What are the Key Differences between Concept Maps and Mind Maps?Nancy
You may struggle to differentiate the real differences between concept maps and mind maps. Indeed, these two kinds of diagrams share many common points because concept mapping and mind mapping all belong to the field of Visual Mapping. Simply read this article to learn about their origins, basic definitions, key differences and how to conduct these two types.
What is a Concept Map?
Concept maps are normally used for sorting, analyzing and displaying knowledge (e.g. tacit information etc.) and problems based on a large and complex set of information. They are also used to show the cross-connections between different concepts within one, or more main topics. Generally, concept maps are organized in a top-down hierarchical structure. The idea of concept mapping was first introduced in the 1970s by an American researcher Joseph. Novak.
What is a Mind Map?
Mind Maps are mainly used for exploring ideas, brainstorming, and creative thinking. The common structure of a mind map has one main focus topic with a series of sub-branches in a center-out hierarchical structure. Each different node mains a specific subtopic (could be shown with images etc.), which can be further branched. The term ‘mind mapping’ was first pointed out by a British psychology author Tony Buzan in 1974. You can see below for a mind map example of English Parts of Speech.
Concept Maps or Mind Maps – Which to Choose?
Although these two types of diagrams have common points, their key differences are:
The Number of Main Topics
Mind maps are often radiating from a shared central topic in the middle of all the sub-topics. In contrast, concept maps can have more than one main topic.
The reading direction of a concept map is from top to down, whereas in a mind map you should read based on a center-out route.
The sub-topics of a mind map usually don’t connect to each other, while in concept maps, sub-branches may often be interlinked.
Order of Inter-connections
Subconcepts in a typical concept map is ranked descending from most general to most specific information from the central topic. This means the more important the idea, the closer it should be to the central topic. However, in mind maps, there is no particular order related to the main topic.
The Depth of Understanding
The creation of a concept map requires a deep and reasonable understanding of your subject after a series of analysis, whereas you can use mind mapping for quickly highlighting the general structure of your subject. Therefore, in this case, mind mapping seems to be more flexible than concept mapping.
Concept mapping can be considered as rather leveraging logical thinking whereas mind mapping does better in showing the balance between logical thinking and creative thinking. Furthermore, both concept maps and mind maps have text or linking words for each of the topic, but mind maps usually contain more visually appealing materials such as images or colors for the different levels of ideas within your mind map as shown in the below The Little Prince novel reading-note.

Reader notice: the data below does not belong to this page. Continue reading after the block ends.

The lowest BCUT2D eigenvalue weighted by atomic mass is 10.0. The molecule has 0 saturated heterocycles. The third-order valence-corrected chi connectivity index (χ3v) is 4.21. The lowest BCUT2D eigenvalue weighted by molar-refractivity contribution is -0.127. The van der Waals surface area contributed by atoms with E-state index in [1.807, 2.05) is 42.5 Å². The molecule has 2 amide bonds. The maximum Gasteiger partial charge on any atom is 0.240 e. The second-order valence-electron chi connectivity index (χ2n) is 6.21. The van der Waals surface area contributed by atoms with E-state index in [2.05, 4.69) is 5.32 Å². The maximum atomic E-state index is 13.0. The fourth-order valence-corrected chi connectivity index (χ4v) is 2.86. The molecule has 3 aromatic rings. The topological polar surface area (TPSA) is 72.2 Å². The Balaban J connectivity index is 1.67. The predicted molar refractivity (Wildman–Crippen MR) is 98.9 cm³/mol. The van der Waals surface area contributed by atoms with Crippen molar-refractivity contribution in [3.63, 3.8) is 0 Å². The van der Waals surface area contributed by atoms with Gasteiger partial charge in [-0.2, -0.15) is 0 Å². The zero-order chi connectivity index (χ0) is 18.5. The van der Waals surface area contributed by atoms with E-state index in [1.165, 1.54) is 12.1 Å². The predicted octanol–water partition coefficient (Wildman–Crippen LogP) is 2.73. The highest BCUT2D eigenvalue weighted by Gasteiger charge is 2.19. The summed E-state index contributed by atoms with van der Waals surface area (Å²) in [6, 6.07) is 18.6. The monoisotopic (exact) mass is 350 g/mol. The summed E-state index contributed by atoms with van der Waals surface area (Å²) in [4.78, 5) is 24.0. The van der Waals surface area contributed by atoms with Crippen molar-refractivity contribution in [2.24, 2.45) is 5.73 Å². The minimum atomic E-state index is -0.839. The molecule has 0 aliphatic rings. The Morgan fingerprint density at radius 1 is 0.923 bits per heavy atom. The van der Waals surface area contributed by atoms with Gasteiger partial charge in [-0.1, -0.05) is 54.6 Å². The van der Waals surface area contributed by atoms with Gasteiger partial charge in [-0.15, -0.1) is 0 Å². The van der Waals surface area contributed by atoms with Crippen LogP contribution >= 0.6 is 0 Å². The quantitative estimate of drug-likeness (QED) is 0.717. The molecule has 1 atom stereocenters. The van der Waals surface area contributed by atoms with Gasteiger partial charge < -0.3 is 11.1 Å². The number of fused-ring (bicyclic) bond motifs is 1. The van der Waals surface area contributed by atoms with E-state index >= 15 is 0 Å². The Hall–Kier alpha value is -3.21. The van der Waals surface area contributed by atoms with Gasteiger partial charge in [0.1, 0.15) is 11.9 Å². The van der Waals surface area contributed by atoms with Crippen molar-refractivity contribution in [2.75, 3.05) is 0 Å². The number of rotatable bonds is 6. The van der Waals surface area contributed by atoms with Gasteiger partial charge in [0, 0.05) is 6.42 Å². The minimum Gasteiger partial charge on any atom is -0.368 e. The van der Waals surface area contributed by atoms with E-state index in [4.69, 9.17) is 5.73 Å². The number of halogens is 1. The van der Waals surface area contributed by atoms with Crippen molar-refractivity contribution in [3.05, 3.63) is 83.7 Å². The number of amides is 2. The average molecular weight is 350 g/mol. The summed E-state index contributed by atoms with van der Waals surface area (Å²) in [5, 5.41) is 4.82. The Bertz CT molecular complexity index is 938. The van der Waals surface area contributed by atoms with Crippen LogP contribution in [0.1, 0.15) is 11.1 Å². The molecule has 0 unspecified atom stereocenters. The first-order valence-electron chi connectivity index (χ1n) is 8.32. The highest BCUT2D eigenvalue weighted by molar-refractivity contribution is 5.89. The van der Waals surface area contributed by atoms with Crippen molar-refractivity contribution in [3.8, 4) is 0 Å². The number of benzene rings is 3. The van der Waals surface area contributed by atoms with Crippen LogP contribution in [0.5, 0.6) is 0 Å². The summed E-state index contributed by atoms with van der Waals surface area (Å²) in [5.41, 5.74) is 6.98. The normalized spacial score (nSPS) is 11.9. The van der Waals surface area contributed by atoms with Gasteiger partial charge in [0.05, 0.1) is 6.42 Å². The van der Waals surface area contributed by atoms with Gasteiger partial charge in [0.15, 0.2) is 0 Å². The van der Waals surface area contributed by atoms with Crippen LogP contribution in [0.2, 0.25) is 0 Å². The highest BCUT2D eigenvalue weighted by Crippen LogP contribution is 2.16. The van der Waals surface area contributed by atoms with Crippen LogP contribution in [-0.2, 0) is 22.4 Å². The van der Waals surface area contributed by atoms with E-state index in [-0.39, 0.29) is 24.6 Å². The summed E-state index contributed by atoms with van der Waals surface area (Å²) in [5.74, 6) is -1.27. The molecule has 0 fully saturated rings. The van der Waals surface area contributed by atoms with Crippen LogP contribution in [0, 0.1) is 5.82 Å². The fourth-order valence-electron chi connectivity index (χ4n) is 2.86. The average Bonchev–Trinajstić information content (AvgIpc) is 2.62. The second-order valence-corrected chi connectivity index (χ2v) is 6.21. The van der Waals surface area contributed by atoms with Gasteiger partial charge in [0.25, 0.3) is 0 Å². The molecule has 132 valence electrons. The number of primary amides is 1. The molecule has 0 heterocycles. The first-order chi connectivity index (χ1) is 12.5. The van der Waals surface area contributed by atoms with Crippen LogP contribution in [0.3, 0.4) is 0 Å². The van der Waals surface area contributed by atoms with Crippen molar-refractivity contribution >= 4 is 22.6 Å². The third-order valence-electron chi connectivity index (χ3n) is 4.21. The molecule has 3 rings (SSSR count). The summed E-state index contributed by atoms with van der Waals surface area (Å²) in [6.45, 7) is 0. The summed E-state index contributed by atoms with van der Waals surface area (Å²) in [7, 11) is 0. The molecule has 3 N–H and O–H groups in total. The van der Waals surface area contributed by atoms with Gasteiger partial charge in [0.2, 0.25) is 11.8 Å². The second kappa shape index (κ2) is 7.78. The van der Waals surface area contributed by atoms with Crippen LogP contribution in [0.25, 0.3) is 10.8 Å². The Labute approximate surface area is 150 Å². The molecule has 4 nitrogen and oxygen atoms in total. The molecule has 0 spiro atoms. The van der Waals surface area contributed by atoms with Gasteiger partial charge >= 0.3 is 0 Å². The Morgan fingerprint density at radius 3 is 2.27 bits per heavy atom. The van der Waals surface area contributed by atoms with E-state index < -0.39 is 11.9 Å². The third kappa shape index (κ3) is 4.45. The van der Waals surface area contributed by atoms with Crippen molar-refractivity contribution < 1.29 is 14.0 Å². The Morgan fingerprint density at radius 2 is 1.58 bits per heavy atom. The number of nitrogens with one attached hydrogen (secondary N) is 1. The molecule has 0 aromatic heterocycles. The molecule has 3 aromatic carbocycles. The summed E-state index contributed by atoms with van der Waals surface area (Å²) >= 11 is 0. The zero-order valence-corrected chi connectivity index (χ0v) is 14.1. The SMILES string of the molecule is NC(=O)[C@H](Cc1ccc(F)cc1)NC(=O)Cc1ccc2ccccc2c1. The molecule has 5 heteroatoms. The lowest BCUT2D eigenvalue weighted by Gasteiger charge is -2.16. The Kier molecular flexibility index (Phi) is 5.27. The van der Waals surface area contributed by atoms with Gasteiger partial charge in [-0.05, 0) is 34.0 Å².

How to Conduct a Concept Map?
Now you know the definition and key differences between concept maps and mind maps, let’s see how to create one for yourself. First, you should keep in mind that try to add short and concise keywords when doing concept mapping and mind mapping. This can help you prevent from becoming text-heavy.
The general steps to create a concept map are shown below:
- Determine your main subject/topic/idea/question/issue.
- List all of your important concepts linked to your main subject. You can do so by brainstorming.
- Expand based on your concepts by asking yourself or your team questions. You should start your concept map from the top and develop it downward.
- Identify and explain relationships (both direct links and crosslinks) between concepts by adding words or phrases.
- Recheck your work for any missing parts/ideas and make sure that the relationships between your concepts are correct.
How to Develop a Mind Map?
The normal process to develop a mind map is:
- Decide your main concept (this could be a problem, a IT project, or an educational subject etc.)
- Add first-level branches (subtopics) to your main topic.
- Add more subbranches to your topic to continuously explore and sort your information.
- Insert support materials (images, videos, clip art, and colors etc.) if needed.
How to Draw These Maps by Software?
The way to draw concept maps or mind maps is not limited since you can do so by pencils, or by using a diagram software with rich preset templates and clip art like the one below. Easily add new topics, branches, connection lines and support materials for your work; change your diagram theme and style based on the built-in rainbow or hand-drawn feature; export and share your creation on the community; present your work by using the auto-create slideshow function. Free download Edraw MindMaster and have a try right now!